Kick insomnia

Kick insomnia
Getting too little sleep? Over time, sleep deprivation will take a toll on your immune system and make you more vulnerable to colds and flu.

People who get less than six hours of sleep a night have a 50 percent higher risk of viral infections, according to researchers. Too little sleep reduces white blood cell activity, which increases your chances of getting sick. Insomnia also increases your risk for diabetes, cancer, depression and anxiety, heart disease and high blood pressure, and obesity.

Sleep deprivation is becoming commonplace with up to 40 percent of Americans suffering symptoms of insomnia within a given year, and 10-15 percent dealing with chronic insomnia, according to the National Center for Sleep Disorders Research at the National Institutes of Health.

Identifying the culprits that can cause sleeplessness is the first step in getting a better night’s sleep.

Electronic devices

Do you use some type of electronic device within one hour of bedtime? If so, you may have figured out what is sabotaging your sleep. Ninety-five percent of people surveyed by the National Sleep Foundation reported using some type of electronic device (TV, computer, video game or cellphone) within one hour of bedtime.

Researchers theorize that electronic communication devices interfere with sleep because they emit light which suppresses the sleep-promoting hormone melatonin and make it harder to fall asleep and stay asleep. They also provide too much stimulation late at night.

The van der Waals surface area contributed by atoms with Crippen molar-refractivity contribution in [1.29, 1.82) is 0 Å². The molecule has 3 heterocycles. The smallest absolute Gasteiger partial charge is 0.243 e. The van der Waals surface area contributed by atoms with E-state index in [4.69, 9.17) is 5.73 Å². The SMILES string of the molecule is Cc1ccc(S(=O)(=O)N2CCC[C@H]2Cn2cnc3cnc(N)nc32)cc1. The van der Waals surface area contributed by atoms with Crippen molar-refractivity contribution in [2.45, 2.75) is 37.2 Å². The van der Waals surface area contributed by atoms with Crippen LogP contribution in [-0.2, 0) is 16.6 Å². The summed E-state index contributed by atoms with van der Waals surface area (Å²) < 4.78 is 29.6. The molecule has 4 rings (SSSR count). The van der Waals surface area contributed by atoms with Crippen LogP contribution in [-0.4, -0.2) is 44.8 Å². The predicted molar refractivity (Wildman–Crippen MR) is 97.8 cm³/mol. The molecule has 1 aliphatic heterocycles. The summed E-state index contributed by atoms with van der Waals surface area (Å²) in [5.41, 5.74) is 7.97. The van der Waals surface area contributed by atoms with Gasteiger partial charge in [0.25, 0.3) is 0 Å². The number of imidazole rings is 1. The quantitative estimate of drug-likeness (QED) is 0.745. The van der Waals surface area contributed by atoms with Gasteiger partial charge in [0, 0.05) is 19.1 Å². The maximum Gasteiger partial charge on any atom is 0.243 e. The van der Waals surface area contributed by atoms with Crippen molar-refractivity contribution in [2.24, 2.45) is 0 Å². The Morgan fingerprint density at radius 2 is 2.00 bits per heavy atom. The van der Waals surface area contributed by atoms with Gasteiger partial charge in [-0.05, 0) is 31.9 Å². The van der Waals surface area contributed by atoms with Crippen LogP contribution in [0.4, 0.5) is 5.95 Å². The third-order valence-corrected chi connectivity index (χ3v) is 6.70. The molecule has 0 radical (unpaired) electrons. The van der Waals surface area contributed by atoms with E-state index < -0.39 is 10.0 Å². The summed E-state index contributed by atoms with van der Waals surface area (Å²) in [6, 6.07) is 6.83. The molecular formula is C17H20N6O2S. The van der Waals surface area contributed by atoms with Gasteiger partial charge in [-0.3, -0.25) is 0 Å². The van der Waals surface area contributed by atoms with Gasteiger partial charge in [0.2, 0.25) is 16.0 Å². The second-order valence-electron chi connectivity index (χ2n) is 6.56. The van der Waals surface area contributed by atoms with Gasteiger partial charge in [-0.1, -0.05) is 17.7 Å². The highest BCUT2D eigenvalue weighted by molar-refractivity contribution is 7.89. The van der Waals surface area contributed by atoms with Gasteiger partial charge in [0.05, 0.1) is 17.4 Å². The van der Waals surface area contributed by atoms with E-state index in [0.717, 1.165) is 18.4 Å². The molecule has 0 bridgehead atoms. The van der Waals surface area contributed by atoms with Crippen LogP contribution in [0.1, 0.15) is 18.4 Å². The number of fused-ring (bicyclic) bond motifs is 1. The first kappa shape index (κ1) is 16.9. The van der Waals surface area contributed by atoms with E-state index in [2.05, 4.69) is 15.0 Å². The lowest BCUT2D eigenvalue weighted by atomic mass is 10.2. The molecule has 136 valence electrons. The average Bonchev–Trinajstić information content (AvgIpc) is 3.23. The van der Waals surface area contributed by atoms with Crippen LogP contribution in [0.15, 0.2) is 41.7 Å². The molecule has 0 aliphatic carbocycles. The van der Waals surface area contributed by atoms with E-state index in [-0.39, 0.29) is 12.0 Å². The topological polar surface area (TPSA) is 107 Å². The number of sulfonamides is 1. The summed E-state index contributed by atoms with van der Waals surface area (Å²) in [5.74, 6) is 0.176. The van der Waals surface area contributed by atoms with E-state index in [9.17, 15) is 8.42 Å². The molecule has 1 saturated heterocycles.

Other factors contributing to sleeplessness include:

•Stress and worry (ranks as the No. 1 cause of insomnia);
•Going to bed on a full stomach;
•Consuming stimulants, such as caffeinated beverages or alcohol, too close to bedtime;
•Disrupting the body’s normal sleep cycle by working at night and/or waking up and going to sleep at drastically different times;
•Certain health issues, especially those causing pain;
•Medications such as decongestants and antihistamines.

Some suggestions for improving sleep

•Exercise everyday if possible but not to close to bedtime. In studies, individuals who did moderate exercise improved their sleep.
•Do some gentle stretching before going to bed.
•Create a relaxing bedtime routine e.g. take a bath and turn on soothing music.
•Stick to a schedule for going to bed and getting up.
•Keep your bedroom cool and dark.
•Avoid doing work or other mentally challenging activities too close to bedtime.

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